Probably a Total album. I only listen to 90s R&B, hip-hop or I listen to oldies like Earth, Wind & Fire. That’s why my music be having hella samples because I actually listen to the sh**. My music has a nostalgic feel because it’s the samples. The style I’m rapping is different, but I’m taking these old sh**s and flipping them and making them new again. It’s kind of why I like the 90s because Puffy was taking old sh** and flipping it, and making it new.
What’s your creative process?
It’s not really thought out. I hear the beat... in my head I hear harmonies, so if I don’t hear a harmony to that beat I won’t write to it. So people will start playing some sh** and within a five-minute ratio, the hook is done. After that, I just fit the verses in around the hook.
How would you categorize your music?
It’s just feel-good music. When you hear it, it just takes you to a different place. Most music now makes you turn up, I make you vibe and chill and feel good. I think that’s why people like it because it gives you a different essence than what people are doing today. You’re only going to turn up for so long, but then you want to chill. That’s what A Good Night in the Ghetto is.
How did A Good Night in the Ghetto come about?
It was time for it to happen. We threw the whole project together in two weeks. We took one to sit with producers and did that last part. And the last week, we was just recording and then sent it off to mix and dropped it. It was not a long process. That’s why I was shocked it was getting so much [attention] because it didn’t take no time to do it. I feel like that’s why it wasn’t forced; it was natural, which is why it was easy to receive.
How has YG you navigate the industry? Did he give you any advice?
As far as pushing the brand. He gives me knowledge, but for the most part everybody around me just let me do me because I got the vision by myself. I just need to get out there. We just be kicking like brother and sister, drinking, partying and sh**.
Where do you see yourself going from here?
Right now, the foundation is being set. So by next year, you’re really going to see. Right now we’re really putting the hard work in so I can be a household name that sustains for the next ten years.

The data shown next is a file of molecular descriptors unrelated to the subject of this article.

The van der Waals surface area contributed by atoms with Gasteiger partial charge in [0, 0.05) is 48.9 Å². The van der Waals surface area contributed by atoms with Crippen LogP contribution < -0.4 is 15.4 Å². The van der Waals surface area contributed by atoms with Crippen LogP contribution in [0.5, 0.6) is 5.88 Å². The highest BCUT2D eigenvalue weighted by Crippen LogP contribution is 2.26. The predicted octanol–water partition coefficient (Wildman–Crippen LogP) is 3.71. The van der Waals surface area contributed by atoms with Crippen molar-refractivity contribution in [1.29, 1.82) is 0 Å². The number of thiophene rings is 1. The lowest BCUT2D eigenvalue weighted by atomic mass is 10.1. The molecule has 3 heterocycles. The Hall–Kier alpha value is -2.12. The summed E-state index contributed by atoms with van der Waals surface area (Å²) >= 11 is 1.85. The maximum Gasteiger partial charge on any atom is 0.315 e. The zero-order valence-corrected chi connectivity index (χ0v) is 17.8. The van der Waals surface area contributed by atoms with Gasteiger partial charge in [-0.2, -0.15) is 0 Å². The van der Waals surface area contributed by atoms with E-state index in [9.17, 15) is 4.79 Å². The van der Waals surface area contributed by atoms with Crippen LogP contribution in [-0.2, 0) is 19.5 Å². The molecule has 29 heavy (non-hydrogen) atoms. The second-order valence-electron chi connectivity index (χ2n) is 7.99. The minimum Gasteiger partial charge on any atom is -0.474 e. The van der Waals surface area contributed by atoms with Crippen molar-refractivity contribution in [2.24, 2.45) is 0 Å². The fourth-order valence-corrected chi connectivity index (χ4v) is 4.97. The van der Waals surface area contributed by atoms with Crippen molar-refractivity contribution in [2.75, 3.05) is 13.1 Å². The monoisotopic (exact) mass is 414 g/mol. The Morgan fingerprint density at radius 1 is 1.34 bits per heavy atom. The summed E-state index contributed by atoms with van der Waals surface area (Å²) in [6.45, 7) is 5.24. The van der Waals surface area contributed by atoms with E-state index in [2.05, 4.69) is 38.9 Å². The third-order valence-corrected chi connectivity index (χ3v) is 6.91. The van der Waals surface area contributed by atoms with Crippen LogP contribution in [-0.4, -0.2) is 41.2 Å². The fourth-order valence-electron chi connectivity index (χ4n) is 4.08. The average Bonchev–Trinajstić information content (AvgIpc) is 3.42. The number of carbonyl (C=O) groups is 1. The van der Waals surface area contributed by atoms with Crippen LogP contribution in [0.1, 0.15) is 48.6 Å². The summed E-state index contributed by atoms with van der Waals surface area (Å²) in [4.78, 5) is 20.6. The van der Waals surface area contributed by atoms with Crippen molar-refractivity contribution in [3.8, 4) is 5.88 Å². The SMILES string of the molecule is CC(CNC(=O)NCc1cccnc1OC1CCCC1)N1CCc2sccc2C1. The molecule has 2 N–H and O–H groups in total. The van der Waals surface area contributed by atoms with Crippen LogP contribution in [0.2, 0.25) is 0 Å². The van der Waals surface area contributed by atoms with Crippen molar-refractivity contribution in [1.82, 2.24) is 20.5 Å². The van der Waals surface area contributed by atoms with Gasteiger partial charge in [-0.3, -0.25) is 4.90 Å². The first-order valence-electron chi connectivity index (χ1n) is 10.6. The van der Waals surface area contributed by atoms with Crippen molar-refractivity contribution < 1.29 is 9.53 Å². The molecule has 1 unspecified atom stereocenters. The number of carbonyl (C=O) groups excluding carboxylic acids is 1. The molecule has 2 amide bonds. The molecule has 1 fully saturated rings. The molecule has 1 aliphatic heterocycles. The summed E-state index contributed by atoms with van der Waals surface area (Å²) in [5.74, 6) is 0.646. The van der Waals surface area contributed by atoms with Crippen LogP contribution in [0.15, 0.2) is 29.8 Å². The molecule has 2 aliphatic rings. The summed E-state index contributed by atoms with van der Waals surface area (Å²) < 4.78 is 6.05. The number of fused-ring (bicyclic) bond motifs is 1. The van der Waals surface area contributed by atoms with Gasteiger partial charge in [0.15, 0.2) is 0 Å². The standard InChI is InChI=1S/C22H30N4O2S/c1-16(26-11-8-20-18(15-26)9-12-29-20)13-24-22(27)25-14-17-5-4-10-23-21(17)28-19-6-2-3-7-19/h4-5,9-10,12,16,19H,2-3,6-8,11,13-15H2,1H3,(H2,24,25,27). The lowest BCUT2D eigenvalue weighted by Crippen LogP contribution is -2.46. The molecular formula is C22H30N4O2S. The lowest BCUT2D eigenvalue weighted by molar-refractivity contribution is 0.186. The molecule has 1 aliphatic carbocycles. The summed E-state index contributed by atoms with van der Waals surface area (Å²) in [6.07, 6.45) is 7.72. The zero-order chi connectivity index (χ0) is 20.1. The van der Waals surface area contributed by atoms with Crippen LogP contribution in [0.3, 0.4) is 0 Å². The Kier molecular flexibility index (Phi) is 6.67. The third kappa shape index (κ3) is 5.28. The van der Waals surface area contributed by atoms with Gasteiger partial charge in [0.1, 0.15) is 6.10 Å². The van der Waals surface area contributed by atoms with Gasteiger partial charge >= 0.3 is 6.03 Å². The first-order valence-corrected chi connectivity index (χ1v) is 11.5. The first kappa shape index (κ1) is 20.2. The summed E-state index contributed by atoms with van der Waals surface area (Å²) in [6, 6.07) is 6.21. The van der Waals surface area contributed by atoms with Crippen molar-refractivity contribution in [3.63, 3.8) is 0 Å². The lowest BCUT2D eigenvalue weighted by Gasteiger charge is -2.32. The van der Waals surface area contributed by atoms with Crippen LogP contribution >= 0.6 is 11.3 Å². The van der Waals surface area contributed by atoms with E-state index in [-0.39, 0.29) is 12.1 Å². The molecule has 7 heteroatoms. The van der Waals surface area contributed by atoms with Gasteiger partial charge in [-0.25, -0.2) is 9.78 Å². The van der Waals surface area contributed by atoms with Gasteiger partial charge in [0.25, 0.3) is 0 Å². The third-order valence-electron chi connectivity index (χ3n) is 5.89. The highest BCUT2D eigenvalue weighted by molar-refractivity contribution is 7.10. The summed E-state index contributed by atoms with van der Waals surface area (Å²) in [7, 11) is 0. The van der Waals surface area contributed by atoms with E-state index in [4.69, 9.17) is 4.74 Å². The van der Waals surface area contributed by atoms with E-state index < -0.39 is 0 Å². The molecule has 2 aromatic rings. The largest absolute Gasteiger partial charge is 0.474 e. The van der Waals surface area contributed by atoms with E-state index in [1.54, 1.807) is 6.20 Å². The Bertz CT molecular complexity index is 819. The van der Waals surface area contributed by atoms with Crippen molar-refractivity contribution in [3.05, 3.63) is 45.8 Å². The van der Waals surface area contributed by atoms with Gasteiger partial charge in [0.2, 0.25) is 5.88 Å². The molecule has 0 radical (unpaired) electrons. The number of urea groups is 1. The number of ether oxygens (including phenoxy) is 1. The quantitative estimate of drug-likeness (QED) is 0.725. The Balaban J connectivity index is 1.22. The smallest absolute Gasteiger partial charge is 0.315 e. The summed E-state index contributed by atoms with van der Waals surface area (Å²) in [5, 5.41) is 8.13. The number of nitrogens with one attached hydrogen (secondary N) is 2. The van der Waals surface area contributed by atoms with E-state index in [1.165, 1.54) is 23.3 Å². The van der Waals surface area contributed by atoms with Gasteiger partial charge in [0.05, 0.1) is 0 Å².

Who would be your top features to collaborate with?
Missy. That would be number one. Creatively, I just want to see her whole process, just work with her from the beginning to the end of a record. I know the visual would be crazy. Her mind is crazy. Put two crazy motherf**kers together, you going to get some crazy a** sh** so why not?
Have you thought about working with E-40?
There’s a record I was thinking about putting him on. He was one of the first people that reached out to me when I dropped “How Does It Feel.” He was like, ‘Man I love everything you do. I can tell it came from heart. It came out natural like an afro. If you ever need anything, just holla at me. I got you. I wish you nothing but success.’
Did you expect the reception to be so great after “How Does It Feel?”
It’s like one of those feelings, when you hear it you knew this is going to be crazy. It was just a matter of time. I knew it was going to be one of the biggest records I ever dropped, but it just came so quick. I dropped that strategically. “How Does it Feel” set the tone, like this ain’t no regular sh**. She’s going to be here to stay. I felt like people thought she cool, but they thought I was going to be a one hit wonder type. But Good Night in the Ghetto solidified that; I ain’t going to be no one hit wonder. Don’t take nothing from me and discredit that. This is a great project from beginning to end, straight singles. You could damn near drop any one of these singles. And that’s what I wanted to do, let n***as know I’m here.